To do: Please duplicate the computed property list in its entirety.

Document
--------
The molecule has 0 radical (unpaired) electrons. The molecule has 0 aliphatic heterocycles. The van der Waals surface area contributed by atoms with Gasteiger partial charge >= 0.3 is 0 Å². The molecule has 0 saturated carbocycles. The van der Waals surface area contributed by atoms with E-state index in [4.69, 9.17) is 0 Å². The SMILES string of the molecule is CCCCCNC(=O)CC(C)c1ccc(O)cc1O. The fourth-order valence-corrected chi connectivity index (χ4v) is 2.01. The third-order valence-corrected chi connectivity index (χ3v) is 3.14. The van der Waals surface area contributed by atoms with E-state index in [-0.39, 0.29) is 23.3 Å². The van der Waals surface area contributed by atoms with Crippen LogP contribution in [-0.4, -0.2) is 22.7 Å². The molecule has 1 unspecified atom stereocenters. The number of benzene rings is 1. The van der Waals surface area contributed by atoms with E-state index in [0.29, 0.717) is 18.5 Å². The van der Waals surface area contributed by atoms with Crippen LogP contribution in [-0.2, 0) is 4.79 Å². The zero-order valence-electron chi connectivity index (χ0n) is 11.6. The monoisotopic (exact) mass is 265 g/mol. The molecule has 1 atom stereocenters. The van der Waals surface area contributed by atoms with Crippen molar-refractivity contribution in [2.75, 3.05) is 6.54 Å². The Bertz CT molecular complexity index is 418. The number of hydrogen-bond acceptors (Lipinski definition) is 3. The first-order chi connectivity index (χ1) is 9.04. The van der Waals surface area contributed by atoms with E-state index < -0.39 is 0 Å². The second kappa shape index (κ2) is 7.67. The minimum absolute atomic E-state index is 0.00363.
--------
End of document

The molecule has 0 radical (unpaired) electrons. The molecule has 0 aliphatic heterocycles. The van der Waals surface area contributed by atoms with Gasteiger partial charge >= 0.3 is 0 Å². The molecule has 0 saturated carbocycles. The van der Waals surface area contributed by atoms with E-state index in [4.69, 9.17) is 0 Å². The SMILES string of the molecule is CCCCCNC(=O)CC(C)c1ccc(O)cc1O. The fourth-order valence-corrected chi connectivity index (χ4v) is 2.01. The third-order valence-corrected chi connectivity index (χ3v) is 3.14. The van der Waals surface area contributed by atoms with E-state index in [-0.39, 0.29) is 23.3 Å². The van der Waals surface area contributed by atoms with Crippen LogP contribution in [-0.4, -0.2) is 22.7 Å². The molecule has 1 unspecified atom stereocenters. The number of benzene rings is 1. The van der Waals surface area contributed by atoms with E-state index in [0.29, 0.717) is 18.5 Å². The van der Waals surface area contributed by atoms with Crippen LogP contribution in [-0.2, 0) is 4.79 Å². The zero-order valence-electron chi connectivity index (χ0n) is 11.6. The monoisotopic (exact) mass is 265 g/mol. The molecule has 1 atom stereocenters. The van der Waals surface area contributed by atoms with Crippen molar-refractivity contribution in [2.75, 3.05) is 6.54 Å². The Bertz CT molecular complexity index is 418. The number of hydrogen-bond acceptors (Lipinski definition) is 3. The first-order chi connectivity index (χ1) is 9.04. The van der Waals surface area contributed by atoms with E-state index < -0.39 is 0 Å². The second kappa shape index (κ2) is 7.67. The minimum absolute atomic E-state index is 0.00363.